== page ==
Attempted murder

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Updated: 4/13/2007 3:35 pm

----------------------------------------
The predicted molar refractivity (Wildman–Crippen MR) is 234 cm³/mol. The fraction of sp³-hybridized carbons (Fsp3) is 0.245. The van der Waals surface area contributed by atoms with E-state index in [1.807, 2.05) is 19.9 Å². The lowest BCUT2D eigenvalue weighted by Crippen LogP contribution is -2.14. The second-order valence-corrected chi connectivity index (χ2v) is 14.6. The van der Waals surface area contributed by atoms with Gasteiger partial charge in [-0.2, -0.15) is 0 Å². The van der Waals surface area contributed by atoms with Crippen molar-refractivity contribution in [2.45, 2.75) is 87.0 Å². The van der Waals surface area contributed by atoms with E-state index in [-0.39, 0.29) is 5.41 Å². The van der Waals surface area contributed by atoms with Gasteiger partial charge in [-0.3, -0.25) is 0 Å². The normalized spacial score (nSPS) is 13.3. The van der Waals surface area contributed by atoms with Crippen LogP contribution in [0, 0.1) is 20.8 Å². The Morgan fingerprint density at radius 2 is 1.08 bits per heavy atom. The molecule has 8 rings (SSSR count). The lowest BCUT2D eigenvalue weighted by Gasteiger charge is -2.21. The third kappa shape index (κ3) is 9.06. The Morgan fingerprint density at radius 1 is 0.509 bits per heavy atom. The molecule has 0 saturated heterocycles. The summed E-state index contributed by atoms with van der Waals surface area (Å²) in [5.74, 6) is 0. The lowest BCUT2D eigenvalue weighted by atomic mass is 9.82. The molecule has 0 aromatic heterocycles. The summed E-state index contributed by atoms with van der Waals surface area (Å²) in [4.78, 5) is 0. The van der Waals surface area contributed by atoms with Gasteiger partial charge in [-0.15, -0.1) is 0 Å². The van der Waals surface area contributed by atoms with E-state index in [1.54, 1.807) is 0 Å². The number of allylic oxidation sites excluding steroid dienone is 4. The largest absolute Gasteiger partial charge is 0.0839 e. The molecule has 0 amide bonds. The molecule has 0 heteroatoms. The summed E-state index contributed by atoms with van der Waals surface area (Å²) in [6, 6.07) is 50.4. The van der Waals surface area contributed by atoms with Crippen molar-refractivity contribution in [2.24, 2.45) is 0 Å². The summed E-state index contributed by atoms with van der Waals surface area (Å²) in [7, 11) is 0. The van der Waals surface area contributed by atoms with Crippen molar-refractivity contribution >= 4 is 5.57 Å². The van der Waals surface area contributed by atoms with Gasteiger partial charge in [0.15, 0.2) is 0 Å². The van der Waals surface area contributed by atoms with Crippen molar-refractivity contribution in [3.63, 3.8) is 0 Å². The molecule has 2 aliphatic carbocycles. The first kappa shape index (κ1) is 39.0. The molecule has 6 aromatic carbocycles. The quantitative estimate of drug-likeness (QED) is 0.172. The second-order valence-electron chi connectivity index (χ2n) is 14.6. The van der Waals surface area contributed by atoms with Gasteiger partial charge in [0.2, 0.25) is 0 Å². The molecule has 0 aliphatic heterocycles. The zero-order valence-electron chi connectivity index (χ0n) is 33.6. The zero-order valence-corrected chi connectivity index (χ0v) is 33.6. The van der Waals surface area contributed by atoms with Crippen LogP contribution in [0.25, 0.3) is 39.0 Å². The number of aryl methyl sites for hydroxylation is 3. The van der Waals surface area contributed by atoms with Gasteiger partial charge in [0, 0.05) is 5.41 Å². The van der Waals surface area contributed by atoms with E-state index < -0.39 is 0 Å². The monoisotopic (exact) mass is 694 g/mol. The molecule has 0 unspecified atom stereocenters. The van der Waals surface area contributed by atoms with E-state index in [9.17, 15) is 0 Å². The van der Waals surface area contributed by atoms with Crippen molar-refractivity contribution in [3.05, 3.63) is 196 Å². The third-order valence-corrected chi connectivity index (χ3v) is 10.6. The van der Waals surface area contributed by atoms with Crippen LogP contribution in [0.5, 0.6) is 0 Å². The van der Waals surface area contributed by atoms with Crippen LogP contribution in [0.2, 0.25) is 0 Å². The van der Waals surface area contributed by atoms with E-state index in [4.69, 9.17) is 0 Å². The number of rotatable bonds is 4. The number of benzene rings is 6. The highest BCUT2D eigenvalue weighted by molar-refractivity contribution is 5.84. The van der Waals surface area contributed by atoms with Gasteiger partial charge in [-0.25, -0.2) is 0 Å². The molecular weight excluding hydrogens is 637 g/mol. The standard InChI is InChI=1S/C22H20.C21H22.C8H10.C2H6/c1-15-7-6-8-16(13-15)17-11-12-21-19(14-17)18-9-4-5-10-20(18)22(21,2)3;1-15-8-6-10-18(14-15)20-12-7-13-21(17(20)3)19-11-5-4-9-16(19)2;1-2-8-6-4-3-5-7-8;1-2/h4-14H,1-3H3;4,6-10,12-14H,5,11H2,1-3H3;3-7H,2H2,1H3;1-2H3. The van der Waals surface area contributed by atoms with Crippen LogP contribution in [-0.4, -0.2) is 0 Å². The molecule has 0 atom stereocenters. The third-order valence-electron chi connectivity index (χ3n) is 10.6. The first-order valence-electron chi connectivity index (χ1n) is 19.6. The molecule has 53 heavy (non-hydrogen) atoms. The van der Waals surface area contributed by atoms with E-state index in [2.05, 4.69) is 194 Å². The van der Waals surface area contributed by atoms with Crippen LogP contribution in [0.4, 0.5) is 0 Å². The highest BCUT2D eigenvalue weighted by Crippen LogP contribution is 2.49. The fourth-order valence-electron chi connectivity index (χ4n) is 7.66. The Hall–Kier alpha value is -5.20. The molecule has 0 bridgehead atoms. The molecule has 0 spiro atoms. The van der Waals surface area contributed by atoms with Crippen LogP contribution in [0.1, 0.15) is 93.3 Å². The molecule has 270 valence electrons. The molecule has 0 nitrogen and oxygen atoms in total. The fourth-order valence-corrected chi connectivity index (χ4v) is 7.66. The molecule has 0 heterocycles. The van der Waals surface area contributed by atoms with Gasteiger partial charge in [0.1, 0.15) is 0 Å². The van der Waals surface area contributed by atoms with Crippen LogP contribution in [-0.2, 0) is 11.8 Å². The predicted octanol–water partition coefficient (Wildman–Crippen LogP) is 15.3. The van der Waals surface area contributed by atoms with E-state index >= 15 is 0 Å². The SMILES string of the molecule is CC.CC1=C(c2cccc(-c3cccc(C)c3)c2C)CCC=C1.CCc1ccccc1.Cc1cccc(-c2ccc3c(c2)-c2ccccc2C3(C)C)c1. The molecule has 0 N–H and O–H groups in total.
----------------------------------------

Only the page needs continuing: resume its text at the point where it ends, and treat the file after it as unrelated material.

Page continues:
Attempted murder is the reckless or intentional attempt to kill a person involving taking a substantial step towards committing the crime. In other words, the criminal either had the intention of murdering somebody or showed extreme disregard for human life, thereby almost causing a person to be killed. One example of an attempted-murder crime is the indiscriminate use of a firearm against a group of people. While there was no intention to kill a certain person, and even if nobody was actually killed, the extreme disregard for human life and the fact that there was a probable intention to harm could justify a charge of attempted murder with a firearm. In some states, there's a fine line between crimes of reckless endangerment or reckless aggravated endangerment and the crime of attempted murder, since it's been ruled that a person can't have the intention of being reckless. Clearly, though, if a person deliberately tries and fails to commit murder, the charge would probably be attempted murder; if the perpetrator merely shows extreme disregard for human life, the charge may be the lesser one of reckless endangerment. An important factor in defining attempted murder is the fact that a substantial step must be taken to commit the crime. Both murder and attempted murder are Class A felonies.

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